Line up one stick on the ground representing the ball flight line. While holding your club, weave an alignment stick between the grip and your hands. The stick should run down the shaft 12 inches. On the flipside, the stick will protrude out of the club and above your left hip just less than three feet. With the alignment stick protruding out make a backswing and try to point the alignment stick in your hands to the stick on the ground (at the halfway point of the backswing). This will give you a good perspective as to whether or not your swing is flat or upright. From there, try to replicate the downswing to the ball and through to the finish.
Drill #6 Spine Angle Retention –
Spine angle and spine angle retention are keys to solid repeatable ball striking. Too many golfers think their problem is picking their head up at the point of contact. Well, most of them are wrong. Typically their fault is bobbing up and down during the course of the swing, thus changing the spine plane and posture.
To work on maintaining your posture and spine angle, you’re going to need two sticks. Line up one stick towards a target on the range (for stance) and another stick (vertical and centered) just behind you and touching your tailbone. You should be able to feel the vertical alignment stick throughout the duration of your swing, back and through. If you move away from the stick, you are adjusting your spine angle and may be bobbing up and down resulting in topping the ball. This drill is ideal for all golfers and will no doubt improve your ball striking and turning and coiling actions.
Drill #7 Hitting Down On the Ball/Solid Contact Drill –
Anyone who wants to hit down on the ball will want to experiment with this drill. Align one stick to a target on the range (for stance) and the other perpendicular, 3 inches behind the ball (ball position center for mid and short irons).
First, take some practice swings and try to take a divot just in front of the stick. If you can do so successfully, hit a couple of half shots with a 7-ron. Setup with your hands slightly ahead, cock the wrists and start the downswing with the hips. Your ideal impact position should be hands ahead, hips leading the shoulders and your right foot slightly off the ground.
If the club strikes the stick at a fast pace, neither will be harmed.
Drill #8 Chip It and Nip It –
This drill is for those who scoop, try to lift the ball or blade the ball over the green.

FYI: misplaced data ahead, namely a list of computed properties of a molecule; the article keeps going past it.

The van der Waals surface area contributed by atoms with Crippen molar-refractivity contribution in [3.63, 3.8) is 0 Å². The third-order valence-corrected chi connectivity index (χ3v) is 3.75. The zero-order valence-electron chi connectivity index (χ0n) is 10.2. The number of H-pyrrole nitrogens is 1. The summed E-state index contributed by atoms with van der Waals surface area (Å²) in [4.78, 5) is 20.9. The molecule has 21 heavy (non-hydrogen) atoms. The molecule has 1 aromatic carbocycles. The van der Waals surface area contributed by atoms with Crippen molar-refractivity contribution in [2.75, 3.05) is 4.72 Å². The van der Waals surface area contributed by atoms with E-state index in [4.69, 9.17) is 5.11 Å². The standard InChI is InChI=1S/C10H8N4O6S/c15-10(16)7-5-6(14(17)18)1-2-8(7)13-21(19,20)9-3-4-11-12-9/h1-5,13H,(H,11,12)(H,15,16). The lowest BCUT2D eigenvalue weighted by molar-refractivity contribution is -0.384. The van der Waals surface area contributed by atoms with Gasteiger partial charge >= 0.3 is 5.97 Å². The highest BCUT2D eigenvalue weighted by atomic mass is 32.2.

This drill is similar to the same as the club extender 2X drill. If you’re going to hit balls with this drill, it is recommended you chip or pitch within 40 yards or less. Start with 60% of your weight on your left leg and your hands ahead (stick just off left hip for right-handed golfers). Using only your shoulders, turn away from the ball making approximately a half swing. Start the downswing accelerating with the hips and shoulders while trying to keep the hands ahead. This will allow you to hit down on the ball with the hands ahead.
The objective is to hit the shot without the alignment stick hitting your left side or hip. Using the big muscles instead of the small muscles will help create solid contact and improved distance control.
Drill #9 Field Goal Chippping –
If you’re trying to hit the ball straighter or need help starting the ball on the intended target line, the field goal drill will illustrate how close or far off you may be.
Start by placing two sticks in the ground (vertically) ranging 12-24 inches apart and about 10 feet in front of you. Set the sticks in the ground so that your target is in the center of the goals when you setup to the ball. Now try to make a field goal.
Drill # 10 Swing Plane Drill –
The swing plane is often times misunderstood. On the contrary to what
you might have learned, the golf swing is a big circle not straight back and
straight through. Few golfers are precisely on plane. Most players swing outside-in (out to left field) whereas the minority of golfers swing inside-out (out to right field). If you are questioning your swing plane and are struggling
with direction, this drill is for you.
To find your swing plane, place two alignment sticks in the ground 6-8
feet apart on an angle similar to the angle of your shaft at set-up. Before
you swing, place your toes even with the sticks. Make some swings and if
your club touches the rear stick on the backswing, you are flat and or laid-off.
If you hit the left alignment stick on the downswing, you are outside-in
and will likely fight a slice.
If you’re on plane, your club shaft is parallel with the right stick at the
halfway point of the backswing , and also with the left stick at your finish.
Final Thoughts –
The recipe to see results from practicing these drills is 5-10 minutes per drill and 3-4 times a week. It can be as easy as taking these drills to the backyard after work, a short practice session on the driving range or before your next round of golf. Either way, if you practice it, you will perfect it so long as you have the positive feedback. Alignment sticks may be the best training aid on the market and certainly the cheapest. Your losing out if you dont have a pair.
As always, feel free to contact me if you have any questions.